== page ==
“Nowadays, the vocabulary of my dance comprises largely of contemporary moves,” she says. Bhat has always been one for following her dreams. “My parents have been very encouraging towards my interest in dance. But they were a little apprehensive when I wanted to pursue it as a career, as it doesn’t provide financial security,” she says.

Bhat worked as a journalist at a TV station earlier, but decided to quit as she found the job frustrating, leaving her with little or no time for her first love. She then joined a dance company, but it’s been just a year, since she took up dancing independently. “It was a big risk, because initially at least there’s very little money.It’s important to make yourself known,” she says.

When she was on the crossroads of her career, Bhat was low on confidence and even considered quitting dance. “That was when the acceptance came through making me carefully reassess my options. I understood then that I couldn’t really be happy if I didn’t dance,” she says. The acceptance catapulted her back into dancing again.

The improvisation summer course 2010 is designed so that artists can place their attention on the practice of improvisation within their dance or music studies or as a part of their professional work. World class teachers and dancers such as Katie Duck, Sylvain Meret, Makiko Ito, Sharon Smith, Augustin Bellucsi, Vincent Cacalano and Alan McDermott will be training the artistes through the course.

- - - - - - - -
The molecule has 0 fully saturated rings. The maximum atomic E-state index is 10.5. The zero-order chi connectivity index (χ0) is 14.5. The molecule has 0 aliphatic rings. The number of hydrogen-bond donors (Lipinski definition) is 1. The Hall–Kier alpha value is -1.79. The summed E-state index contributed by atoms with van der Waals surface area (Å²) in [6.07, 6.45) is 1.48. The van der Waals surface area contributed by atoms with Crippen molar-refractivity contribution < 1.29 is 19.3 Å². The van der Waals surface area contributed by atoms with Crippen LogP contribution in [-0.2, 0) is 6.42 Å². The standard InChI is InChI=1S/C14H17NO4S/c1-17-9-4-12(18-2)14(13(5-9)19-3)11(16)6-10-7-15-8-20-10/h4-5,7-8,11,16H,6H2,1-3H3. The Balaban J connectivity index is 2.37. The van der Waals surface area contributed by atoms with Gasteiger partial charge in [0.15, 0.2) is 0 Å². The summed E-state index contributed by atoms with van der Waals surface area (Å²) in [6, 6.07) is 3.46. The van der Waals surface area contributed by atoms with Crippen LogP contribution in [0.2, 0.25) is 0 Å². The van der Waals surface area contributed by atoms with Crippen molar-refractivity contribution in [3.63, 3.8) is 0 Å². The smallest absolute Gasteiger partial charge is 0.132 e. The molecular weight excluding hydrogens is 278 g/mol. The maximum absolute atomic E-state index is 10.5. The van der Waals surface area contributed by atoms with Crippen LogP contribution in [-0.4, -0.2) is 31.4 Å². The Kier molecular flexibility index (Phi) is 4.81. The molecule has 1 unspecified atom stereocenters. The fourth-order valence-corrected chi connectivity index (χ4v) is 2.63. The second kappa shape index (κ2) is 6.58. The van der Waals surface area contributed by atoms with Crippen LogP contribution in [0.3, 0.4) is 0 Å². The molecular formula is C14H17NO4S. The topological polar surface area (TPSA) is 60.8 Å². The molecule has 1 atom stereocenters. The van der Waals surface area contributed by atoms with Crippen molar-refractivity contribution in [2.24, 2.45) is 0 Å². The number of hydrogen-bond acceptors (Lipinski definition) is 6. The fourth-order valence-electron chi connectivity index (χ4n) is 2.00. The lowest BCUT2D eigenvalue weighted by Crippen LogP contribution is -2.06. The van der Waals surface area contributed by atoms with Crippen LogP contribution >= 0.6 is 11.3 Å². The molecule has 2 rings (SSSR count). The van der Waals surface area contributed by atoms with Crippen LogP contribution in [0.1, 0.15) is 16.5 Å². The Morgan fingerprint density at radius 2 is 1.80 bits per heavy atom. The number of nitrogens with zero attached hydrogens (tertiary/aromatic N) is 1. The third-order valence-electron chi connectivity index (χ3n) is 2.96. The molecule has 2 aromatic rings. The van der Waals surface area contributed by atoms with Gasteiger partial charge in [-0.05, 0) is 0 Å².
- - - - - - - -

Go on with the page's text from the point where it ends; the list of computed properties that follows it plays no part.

Participating in the workshop will help her arrive at an in-depth understanding of what’s happening in the Western dance scenario, feels Bhat. “I am familiar with some aspects, given that
I’ve already performed at various venues abroad, but I only have an outsider’s view of how things work there,” she says. “It’s extraordinarily difficult to crack into the artistic arena abroad, as its demands are superior to what we see in India. This is a great way to open up to new experiences and immerse myself in a culture, which is richer and more active with respect to all kinds of artistic forms,” says the young dancer.

Published in DNA, June 21st 2010

‘Poetry is not difficult but safe poetry is boring’

Poet, journalist and feminist, Anindita Sengupta has multiple sides to her personality. Her poetry has appeared in several journals like Eclectica, Nth Position, Pratilipi and many anthologies. She is also founder-editor of Ultra Violet, a site for contemporary feminism in India. Winner of the Toto Funds the Arts Award for Creative Writing in 2008, she recently released her first full-length collection of poems City of Water, published by Sahitya Akademi.